SA Forum is an invited essay from experts on topical issues in science and technology.

Our society is running into problems with brain research. To identify new treatments for stroke, for instance, clinical trials need to enroll stroke victims. But the brain damage in these patients that makes them good candidates for trials can also render them incapable of consenting, in a valid, informed manner, to participation. So how can medical science advance? 

There are other dilemmas: A 2005 U.S. Supreme Court ruling noted that juveniles lack fully matured brains and therefore cannot receive the death penalty in criminal cases that would otherwise warrant it. Should adult defendants be able to offer neuroscience evidence to persuade juries that they too should be excused? And should the drug modafinil, used to treat patients with narcolepsy, also be used to boost a healthy student’s performance in school?

Brain research is opening dazzling frontiers in health, but crossing into that territory raises a particularly thorny set of ethical concerns. President Obama has called upon bioethicists to join with neuroscientists to take up these challenges as a part of his BRAIN Initiative, a public-private collaboration to map how all neural circuits interact at the speed of thought. In response, the Presidential Commission for the Study of Bioethical Issues, which I chair, has today released a report identifying three critical areas where we need new policies and guidelines: Informed consent, neuroscience in court, and cognitive enhancements.

The capacity for consent. To realize the promise of preventing, treating, and curing human brain disorders, neuroscientists need to conduct research. While well-established ethical guidelines require that participants give fully informed consent before enrolling in research, many of the participants in brain studies have an impaired capacity to do so. Stroke is one example, and Alzheimer’s disease is another.  How do researchers ethically conduct studies with people who suffer from advanced Alzheimer’s disease, which can prevent their ability to understand and consent to the studies? 

The bioethics commission recommends that research should include persons with impaired capacity but only with appropriate ethical protections in place. Federal regulations require permission from a legally authorized representative if research participants cannot provide their voluntary informed consent. However, laws are very unclear about who can serve as such a representative, and this leaves a gap in patient protection that impedes vitally important science. Laws need to provide more clarity. In addition, we recommend more research on the factors that play a role in decision-making capacity to better assess when and whether that capacity is present.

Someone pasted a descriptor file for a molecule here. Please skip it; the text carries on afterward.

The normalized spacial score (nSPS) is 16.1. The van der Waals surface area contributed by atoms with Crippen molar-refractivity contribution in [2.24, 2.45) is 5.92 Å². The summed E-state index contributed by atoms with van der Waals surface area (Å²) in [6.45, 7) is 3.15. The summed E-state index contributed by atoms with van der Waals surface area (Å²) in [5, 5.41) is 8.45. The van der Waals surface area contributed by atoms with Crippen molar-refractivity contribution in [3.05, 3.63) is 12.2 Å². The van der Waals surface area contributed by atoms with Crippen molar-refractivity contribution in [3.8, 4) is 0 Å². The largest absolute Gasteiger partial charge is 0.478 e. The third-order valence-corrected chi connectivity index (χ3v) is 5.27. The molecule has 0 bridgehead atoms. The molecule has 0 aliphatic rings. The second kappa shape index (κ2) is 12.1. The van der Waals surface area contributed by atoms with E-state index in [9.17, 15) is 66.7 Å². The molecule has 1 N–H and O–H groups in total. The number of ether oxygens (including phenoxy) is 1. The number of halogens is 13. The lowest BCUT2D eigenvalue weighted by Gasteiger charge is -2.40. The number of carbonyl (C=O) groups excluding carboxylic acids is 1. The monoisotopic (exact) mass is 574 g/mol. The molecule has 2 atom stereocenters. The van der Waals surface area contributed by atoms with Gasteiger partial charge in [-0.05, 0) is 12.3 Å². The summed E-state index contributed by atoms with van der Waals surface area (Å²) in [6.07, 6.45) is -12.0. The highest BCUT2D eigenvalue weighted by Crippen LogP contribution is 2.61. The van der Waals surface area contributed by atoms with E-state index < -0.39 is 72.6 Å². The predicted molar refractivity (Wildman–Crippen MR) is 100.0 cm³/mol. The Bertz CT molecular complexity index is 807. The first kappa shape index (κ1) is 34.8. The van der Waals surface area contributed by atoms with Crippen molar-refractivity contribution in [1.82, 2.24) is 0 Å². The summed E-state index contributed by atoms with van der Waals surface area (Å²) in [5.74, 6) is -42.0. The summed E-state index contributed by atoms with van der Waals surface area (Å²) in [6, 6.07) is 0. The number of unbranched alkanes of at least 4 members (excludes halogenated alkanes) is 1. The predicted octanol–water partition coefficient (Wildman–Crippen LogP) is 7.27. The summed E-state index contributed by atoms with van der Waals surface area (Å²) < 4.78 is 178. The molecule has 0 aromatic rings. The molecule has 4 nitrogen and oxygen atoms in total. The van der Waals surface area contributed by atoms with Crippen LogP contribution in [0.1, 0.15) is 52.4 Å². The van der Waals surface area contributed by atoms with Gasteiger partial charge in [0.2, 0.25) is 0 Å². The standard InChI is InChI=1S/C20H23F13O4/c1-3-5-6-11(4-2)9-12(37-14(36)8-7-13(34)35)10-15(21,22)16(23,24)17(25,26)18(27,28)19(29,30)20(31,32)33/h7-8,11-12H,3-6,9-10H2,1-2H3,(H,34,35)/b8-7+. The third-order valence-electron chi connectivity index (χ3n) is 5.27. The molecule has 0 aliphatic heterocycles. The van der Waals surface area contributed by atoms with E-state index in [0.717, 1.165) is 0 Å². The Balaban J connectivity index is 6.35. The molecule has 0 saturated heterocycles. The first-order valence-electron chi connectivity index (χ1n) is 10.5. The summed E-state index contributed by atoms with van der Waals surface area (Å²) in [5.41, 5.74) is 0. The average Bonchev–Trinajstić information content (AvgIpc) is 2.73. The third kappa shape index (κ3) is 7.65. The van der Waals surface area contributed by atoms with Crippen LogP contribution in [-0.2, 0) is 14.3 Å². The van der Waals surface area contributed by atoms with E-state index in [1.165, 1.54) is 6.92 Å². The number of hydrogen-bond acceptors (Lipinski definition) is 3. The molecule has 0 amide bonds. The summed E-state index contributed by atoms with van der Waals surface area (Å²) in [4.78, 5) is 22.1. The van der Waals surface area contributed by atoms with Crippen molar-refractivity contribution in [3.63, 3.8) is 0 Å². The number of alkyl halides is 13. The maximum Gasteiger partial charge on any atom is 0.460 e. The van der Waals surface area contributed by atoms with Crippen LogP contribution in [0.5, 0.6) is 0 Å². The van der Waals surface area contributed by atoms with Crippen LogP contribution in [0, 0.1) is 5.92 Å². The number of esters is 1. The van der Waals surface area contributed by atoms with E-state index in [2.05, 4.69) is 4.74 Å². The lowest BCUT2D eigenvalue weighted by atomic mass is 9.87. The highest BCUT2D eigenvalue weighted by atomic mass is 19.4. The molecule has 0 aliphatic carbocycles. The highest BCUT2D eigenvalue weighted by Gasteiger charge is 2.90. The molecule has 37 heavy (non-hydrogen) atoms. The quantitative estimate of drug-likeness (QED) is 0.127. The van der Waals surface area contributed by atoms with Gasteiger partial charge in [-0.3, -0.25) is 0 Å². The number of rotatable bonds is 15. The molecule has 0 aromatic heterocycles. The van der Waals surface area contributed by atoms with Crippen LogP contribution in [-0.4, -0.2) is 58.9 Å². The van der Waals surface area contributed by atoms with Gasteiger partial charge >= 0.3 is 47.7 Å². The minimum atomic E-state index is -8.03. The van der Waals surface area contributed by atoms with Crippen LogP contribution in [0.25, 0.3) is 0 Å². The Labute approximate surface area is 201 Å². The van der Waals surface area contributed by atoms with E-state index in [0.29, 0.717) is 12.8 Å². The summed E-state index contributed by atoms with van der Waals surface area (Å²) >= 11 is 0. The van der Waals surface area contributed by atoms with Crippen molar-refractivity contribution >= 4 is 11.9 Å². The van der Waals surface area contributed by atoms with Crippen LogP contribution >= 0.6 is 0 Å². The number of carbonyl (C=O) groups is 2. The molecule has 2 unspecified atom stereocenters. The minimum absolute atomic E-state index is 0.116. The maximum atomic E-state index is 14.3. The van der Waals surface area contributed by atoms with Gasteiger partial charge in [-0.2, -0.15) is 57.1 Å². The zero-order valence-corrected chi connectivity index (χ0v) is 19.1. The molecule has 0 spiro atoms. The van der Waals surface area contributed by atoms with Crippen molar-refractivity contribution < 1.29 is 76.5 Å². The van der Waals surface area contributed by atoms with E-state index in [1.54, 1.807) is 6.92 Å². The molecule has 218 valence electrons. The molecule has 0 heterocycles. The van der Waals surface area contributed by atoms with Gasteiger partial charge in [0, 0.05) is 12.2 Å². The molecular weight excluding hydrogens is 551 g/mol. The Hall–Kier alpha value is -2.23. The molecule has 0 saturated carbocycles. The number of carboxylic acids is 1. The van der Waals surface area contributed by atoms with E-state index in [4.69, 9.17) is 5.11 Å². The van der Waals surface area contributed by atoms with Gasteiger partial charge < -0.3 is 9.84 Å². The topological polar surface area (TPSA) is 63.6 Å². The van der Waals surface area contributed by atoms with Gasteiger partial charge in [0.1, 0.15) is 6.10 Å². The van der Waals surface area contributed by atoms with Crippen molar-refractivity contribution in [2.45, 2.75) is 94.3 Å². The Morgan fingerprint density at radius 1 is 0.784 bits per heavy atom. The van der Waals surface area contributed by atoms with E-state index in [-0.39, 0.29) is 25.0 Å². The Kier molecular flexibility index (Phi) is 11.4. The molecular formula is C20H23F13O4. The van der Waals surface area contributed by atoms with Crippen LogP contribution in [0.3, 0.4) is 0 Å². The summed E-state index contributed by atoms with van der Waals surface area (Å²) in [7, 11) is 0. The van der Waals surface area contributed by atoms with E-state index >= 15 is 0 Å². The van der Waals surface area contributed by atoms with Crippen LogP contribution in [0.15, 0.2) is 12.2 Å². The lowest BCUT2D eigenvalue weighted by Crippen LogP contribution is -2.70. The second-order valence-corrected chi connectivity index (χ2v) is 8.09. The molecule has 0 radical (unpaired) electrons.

Neuroscience and the legal system. Defendants have offered neuroscience evidence during trials  to persuade juries that they might not be blameworthy, and should not be convicted of certain crimes. When the Supreme Court ruled that teenagers’ underdeveloped brains excuse them from the most severe criminal penalty, that reasoning could potentially excuse adults with underdeveloped or injured brains. Examples like these highlight the importance of ensuring that neuroscience is sufficiently reliable and ready for application to the legal system. Yet it is not clear what neuroscience evidence is mature enough for such use. The bioethics commission recommends funding research to elucidate both the ethical contributions and limitations of neuroscience in court. In addition, the commission recommends training modules for lawyers, judges, and jurors to help them understand what neuroscience can and cannot tell us.

Neural modification and cognitive enhancement. Our commission believes the discussion of enhancement needs to include all forms of neural modification, which is any intervention—such as medication, stimulation, or surgery--that changes the brain. There is a debate within society about the appropriateness of enhancing cognition.  Some people argue that it contributes to individual and societal benefit. Others, however, worry that using drugs to improve cognition is akin to cheating, or might diminish the value of personal achievement. The narcolepsy drug modafinil, which may also improve cognitive abilities of healthy schoolchildren, shows this debate will only escalate in the future without guidance. The bioethics commission recommends that each neural modifier needs to be assessed in detail to determine whether and why it is potentially safe and effective for a specific purpose, or whether it is problematic. Medical organizations should develop guidelines, which are now sorely lacking, about the risks and benefits of these modifiers. The commission also recommends that once a novel neural modifier is proven safe and beneficial, policymakers take steps to ensure that financial or social barriers do not prevent access to it.

The BRAIN Initiative is uniquely positioned to support multidisciplinary teams that can fill these crucial gaps with research and education. The bioethics commission’s first volume on neuroscience (Gray Matters: Integrative Approaches for Neuroscience, Ethics, and Society), released in May 2014, called for early and explicit integration of ethics into the neuroscience research endeavor. To ensure that modern brain science both serves the public good and gains the public’s support, we must thoughtfully tackle the most challenging ethical questions surrounding it. Only if we strongly support neuroscientists and bioethicists working collaboratively together can we expect them to answer these difficult questions and put the unlocked secrets of the human brain to the most ethical and beneficial use.

Amy Gutmann, president of the University of Pennsylvania, is chair of the Presidential Commission for the Study of Bioethical Issues.